Book Review: In Sight of Stars

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Polisner, Gae. In Sight of Stars. Wednesday Books, 2018.

Note: This is a review of an advanced, uncorrected proof.

Many YA releases discuss mental illness in a frank but positive way. Some examples include John Green’s Turtles All The Way Down and Julia Walton’s Words on Bathroom Walls. Gae Polisner’s most recent publication, too, sheds light on tough topics like suicide and self-harm, but leaves the reader feeling hopeful.

In Sight of Stars features teenaged protagonist Klee (pronounced “Clay”), a high school senior and burgeoning artist. Klee’s artistic abilities were inherited from his father, an artist-turned-attorney. Klee, unfortunately, is the first to discover his father’s body following his violent suicide. Feeling numb and directionless, Klee moves with his stoic mother to the community of North Hollow.

In North Hollow, Klee begins a relationship with the beautiful but flighty Sarah. But Klee grows aggravated with Sarah’s elusiveness and is troubled by an accidental discovery regarding his parents’ marriage. Thus begins a series of events that lands Klee in a juvenile psychiatric ward nicknamed the “Ape Can”. Through the help of wise Dr. Alvarez and a mysterious nun with dwarfism, Klee recounts his haunted past and prepares to deal with his now complicated present. Will he make amends with Sarah and his mother? Will he untangle the mystery of who his father truly was?

Having read Polisner’s The Memory of Things—a book centered on the events of 9/11—I can say with certainty that the author describes the bustle and beauty of New York in a way that few writers can. I loved The Memory of Things, but In Sight of Stars is by far my favorite of Polisner’s books. The action felt fast-paced, the flashbacks were bitingly painful, and artwork was described so viscerally that I found myself Googling painting after painting.

In my view, the book’s one flaw is that the surprise or turn regarding Klee’s father felt predictable. I guessed the outcome early on; I would assume that younger readers would be able to connect the dots as well. Also, for teachers looking for appropriate read alouds, this book has a sizable amount of sexual content.

Overall, though, I truly enjoyed In Sight of Stars and can see a number of uses for this text in the classroom. Teachers who are touching on psychology or art related issues would perhaps be most interested in Polisner’s novel, but anyone hoping to start conversations about life after trauma should pick up a copy as well.

Book Review: The Radius of Us

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Marquardt, Marie. The Radius of Us. St. Martins Griffin, 2017.

I’ve never been a fan of traditional romance novels. This is not a slight against romance authors or the genre—I just find romance the least appealing aspect of a well-written story. But there is one attribute that will always compel me to root for a fictional couple. I love it when a broken character finds another broken character and a relationship ensues. There is perhaps no better example of this than Marie Marquardt’s The Radius of Us.

Gretchen’s life was irrevocably changed when she was assaulted and robbed on a dark Atlanta street. Since then, she has suffered from anxiety attacks, and is weary about going out in public or interacting with others. Now homeschooled, Gretchen spends her days working out complicated calculus problems, hanging out with her friend Bree, babysitting her two cousins, and trying alternative therapies to alleviate her trauma. When Gretchen sees a young man who bears a slight resemblance to her attacker, she panics, but later makes an effort to speak with him. She learns that his name is Phoenix, and she is surprised when she feels an immediate comfort and ease while in his presence. Will her feelings of peace turn in to something more? Can Gretchen work up the courage to rejoin society?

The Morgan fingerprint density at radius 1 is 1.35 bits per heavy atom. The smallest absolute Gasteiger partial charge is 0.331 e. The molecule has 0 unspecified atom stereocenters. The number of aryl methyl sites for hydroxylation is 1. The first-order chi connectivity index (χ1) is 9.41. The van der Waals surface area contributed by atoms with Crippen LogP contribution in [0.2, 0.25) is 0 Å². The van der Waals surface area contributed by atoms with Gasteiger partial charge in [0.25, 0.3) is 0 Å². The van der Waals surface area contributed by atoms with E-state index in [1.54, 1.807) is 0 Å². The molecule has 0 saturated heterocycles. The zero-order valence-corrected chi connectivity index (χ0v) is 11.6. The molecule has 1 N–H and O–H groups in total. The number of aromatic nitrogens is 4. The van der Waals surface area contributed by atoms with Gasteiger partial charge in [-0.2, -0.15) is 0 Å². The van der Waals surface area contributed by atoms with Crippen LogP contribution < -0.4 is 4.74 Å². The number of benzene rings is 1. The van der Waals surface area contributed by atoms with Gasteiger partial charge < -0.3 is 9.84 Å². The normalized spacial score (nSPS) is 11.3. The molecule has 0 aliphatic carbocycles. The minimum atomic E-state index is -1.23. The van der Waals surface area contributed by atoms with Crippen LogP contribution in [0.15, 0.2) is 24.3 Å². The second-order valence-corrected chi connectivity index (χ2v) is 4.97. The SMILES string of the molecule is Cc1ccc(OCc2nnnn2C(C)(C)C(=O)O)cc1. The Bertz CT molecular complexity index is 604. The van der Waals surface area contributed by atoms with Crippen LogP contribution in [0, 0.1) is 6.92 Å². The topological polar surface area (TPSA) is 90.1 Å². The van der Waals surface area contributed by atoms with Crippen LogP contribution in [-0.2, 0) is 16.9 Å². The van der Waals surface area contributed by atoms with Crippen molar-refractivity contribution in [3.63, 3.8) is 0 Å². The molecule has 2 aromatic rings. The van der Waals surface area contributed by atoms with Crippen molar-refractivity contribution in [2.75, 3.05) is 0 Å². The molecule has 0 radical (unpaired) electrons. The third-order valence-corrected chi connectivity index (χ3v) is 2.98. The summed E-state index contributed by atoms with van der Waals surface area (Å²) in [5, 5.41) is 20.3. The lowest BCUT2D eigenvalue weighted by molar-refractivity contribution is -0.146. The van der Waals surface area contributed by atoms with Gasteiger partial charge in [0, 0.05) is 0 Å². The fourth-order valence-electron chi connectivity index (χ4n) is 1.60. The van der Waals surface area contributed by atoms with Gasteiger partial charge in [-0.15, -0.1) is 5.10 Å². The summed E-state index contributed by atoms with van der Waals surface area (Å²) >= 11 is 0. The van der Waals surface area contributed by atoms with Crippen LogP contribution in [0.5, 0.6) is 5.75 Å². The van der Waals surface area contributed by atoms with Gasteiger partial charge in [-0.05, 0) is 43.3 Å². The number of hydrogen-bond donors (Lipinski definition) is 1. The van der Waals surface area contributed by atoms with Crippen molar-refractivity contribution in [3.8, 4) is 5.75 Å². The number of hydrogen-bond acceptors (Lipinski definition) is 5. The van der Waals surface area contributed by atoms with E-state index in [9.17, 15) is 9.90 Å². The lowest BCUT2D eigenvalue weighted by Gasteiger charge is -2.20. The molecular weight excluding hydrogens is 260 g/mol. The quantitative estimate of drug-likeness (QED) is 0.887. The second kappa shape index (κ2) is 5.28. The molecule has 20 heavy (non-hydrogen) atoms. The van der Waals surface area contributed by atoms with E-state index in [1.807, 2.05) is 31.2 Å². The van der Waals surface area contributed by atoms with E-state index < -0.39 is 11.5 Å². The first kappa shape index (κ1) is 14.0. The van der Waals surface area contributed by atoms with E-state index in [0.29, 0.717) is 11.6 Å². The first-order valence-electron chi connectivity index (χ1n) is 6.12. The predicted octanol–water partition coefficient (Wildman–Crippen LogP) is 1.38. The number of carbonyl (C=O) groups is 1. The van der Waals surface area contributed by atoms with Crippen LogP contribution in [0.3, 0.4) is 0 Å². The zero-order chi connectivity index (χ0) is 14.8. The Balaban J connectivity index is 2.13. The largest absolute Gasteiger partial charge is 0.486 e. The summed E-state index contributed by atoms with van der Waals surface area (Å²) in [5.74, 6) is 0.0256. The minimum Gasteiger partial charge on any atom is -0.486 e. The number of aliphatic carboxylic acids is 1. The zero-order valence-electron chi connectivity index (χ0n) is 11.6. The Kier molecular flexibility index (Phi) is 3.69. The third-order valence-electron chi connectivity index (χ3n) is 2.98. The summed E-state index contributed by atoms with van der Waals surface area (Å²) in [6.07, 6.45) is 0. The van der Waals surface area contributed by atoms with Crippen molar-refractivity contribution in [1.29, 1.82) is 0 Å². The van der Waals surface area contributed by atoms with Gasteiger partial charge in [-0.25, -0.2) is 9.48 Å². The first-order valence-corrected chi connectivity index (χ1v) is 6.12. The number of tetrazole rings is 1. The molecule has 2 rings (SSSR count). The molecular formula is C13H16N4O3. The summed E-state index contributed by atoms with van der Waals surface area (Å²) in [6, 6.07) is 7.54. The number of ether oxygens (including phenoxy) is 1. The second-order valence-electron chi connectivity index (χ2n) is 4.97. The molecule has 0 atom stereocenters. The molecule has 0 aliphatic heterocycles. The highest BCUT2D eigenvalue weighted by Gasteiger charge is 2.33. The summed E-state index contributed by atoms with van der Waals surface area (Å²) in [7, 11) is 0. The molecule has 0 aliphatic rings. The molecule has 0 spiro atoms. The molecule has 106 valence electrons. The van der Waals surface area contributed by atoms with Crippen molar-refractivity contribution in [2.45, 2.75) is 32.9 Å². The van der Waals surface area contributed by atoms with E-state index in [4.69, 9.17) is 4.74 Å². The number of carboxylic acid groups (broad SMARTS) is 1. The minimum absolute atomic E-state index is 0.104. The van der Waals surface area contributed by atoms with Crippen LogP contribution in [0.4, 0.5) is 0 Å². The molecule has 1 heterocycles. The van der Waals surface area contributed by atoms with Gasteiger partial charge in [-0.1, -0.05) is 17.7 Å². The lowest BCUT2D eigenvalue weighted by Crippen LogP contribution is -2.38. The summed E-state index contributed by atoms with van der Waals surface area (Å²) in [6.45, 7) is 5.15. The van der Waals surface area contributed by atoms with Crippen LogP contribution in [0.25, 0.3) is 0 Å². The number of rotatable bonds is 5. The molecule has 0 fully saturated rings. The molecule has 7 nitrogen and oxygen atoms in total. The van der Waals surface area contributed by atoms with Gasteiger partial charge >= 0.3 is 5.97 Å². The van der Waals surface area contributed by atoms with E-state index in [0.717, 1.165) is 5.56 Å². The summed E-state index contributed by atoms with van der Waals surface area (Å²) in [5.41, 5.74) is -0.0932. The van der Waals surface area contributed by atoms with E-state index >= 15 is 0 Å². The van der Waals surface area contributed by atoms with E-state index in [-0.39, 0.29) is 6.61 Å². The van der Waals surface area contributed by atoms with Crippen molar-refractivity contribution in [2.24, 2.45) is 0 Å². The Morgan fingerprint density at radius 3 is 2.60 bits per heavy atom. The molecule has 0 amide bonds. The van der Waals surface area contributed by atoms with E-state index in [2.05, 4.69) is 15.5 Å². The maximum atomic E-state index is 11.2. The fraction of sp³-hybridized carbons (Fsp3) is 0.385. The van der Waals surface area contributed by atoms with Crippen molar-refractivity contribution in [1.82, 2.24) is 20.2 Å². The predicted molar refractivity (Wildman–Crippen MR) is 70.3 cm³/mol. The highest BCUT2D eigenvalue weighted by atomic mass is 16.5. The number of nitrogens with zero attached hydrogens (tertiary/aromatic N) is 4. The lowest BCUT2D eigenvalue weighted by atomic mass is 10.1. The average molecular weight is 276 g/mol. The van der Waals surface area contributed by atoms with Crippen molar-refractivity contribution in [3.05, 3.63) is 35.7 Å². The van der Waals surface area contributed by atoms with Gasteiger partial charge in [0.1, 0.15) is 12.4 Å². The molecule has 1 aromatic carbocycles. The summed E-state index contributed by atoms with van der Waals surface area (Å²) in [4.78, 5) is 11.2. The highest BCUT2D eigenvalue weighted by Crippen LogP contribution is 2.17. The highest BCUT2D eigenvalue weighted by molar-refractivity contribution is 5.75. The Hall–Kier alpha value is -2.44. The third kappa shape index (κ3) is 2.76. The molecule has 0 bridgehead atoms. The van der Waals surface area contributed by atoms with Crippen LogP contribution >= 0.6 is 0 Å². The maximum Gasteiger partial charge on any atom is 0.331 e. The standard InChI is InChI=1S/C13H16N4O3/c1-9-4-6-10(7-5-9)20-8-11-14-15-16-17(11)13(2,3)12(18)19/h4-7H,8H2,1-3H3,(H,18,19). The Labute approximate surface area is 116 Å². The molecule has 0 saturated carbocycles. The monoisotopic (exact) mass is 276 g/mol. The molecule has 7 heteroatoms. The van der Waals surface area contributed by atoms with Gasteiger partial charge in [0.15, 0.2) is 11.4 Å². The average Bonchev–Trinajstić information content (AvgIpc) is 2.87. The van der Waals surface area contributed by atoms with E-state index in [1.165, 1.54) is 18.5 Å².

Phoenix’s young life has been full of heartache. He grew up in an area of El Salvador saturated with gang activity. He never knew his father; his mother became a nanny in the United States and left Phoenix and his brother in the care of his grandmother. Fearing for the safety of his family, Phoenix reluctantly joined a gang. When his brother was approached by the same group, Phoenix fled, and his journey eventually led him to Atlanta, and to Gretchen. Will he be able to protect his brother? Can he tell Gretchen the truth about his past? Will he be allowed to stay in the United States?

The characterization of Gretchen and Phoenix continually pulled at my heart as I read The Radius of Us. Their traumas have made them brave and selfless—Gretchen overcomes fear to help Phoenix and Phoenix gathers his own courage to help his brother. Almost every character in the novel displays a degree of kindness beneath a weary or tough exterior. The novel highlights the worst of humankind, but it leaves the reader believing in the goodness of his fellow man.

My complaints about the novel were mostly small. A character is named Ty Pennington, which is the name of an actual television personality. This threw me as I read, and I was surprised it wasn’t caught in editing. I also felt the narration became heavily focused on Phoenix and showed less of Gretchen’s perspective as the novel progressed; however, his story is so complex there is perhaps no way around that.

Most students are aware of the divisive ideas that exist when discussing illegal immigration. This novel could perhaps present a new perspective worthy of discussion. Furthermore, The Radius of Us encourages readers to consider their fears and ambitions, and to take risks that enrich their life and the lives of others. The inclusion of Marquardt’s novel in any classroom or curriculum would certainly be a positive addition.